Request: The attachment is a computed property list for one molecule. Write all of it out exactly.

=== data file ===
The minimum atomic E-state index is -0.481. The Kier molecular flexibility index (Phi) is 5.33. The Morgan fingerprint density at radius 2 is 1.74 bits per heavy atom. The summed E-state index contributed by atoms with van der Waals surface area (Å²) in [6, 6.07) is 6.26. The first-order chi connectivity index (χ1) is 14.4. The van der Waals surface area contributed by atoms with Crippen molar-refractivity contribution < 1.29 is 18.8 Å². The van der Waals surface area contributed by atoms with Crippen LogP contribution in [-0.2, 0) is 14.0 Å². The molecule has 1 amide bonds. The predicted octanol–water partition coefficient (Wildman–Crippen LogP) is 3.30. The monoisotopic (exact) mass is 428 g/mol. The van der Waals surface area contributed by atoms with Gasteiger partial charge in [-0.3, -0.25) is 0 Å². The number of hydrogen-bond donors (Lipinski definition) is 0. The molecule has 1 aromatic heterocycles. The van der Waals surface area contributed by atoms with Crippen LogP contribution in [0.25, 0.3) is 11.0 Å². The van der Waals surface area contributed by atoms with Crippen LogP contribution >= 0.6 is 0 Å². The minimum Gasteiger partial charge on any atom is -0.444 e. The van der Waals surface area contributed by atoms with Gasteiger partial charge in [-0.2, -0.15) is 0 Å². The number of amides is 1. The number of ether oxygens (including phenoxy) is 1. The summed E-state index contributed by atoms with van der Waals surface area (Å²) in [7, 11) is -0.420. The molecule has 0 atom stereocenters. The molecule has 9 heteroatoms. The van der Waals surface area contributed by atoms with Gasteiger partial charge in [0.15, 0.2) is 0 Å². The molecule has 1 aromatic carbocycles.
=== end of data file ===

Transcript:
The minimum atomic E-state index is -0.481. The Kier molecular flexibility index (Phi) is 5.33. The Morgan fingerprint density at radius 2 is 1.74 bits per heavy atom. The summed E-state index contributed by atoms with van der Waals surface area (Å²) in [6, 6.07) is 6.26. The first-order chi connectivity index (χ1) is 14.4. The van der Waals surface area contributed by atoms with Crippen molar-refractivity contribution < 1.29 is 18.8 Å². The van der Waals surface area contributed by atoms with Crippen LogP contribution in [-0.2, 0) is 14.0 Å². The molecule has 1 amide bonds. The predicted octanol–water partition coefficient (Wildman–Crippen LogP) is 3.30. The monoisotopic (exact) mass is 428 g/mol. The van der Waals surface area contributed by atoms with Gasteiger partial charge in [-0.3, -0.25) is 0 Å². The number of hydrogen-bond donors (Lipinski definition) is 0. The molecule has 1 aromatic heterocycles. The van der Waals surface area contributed by atoms with Crippen LogP contribution in [0.25, 0.3) is 11.0 Å². The van der Waals surface area contributed by atoms with Crippen LogP contribution >= 0.6 is 0 Å². The minimum Gasteiger partial charge on any atom is -0.444 e. The van der Waals surface area contributed by atoms with Gasteiger partial charge in [-0.2, -0.15) is 0 Å². The number of amides is 1. The number of ether oxygens (including phenoxy) is 1. The summed E-state index contributed by atoms with van der Waals surface area (Å²) in [7, 11) is -0.420. The molecule has 0 atom stereocenters. The molecule has 9 heteroatoms. The van der Waals surface area contributed by atoms with Gasteiger partial charge in [0.15, 0.2) is 0 Å². The molecule has 1 aromatic carbocycles.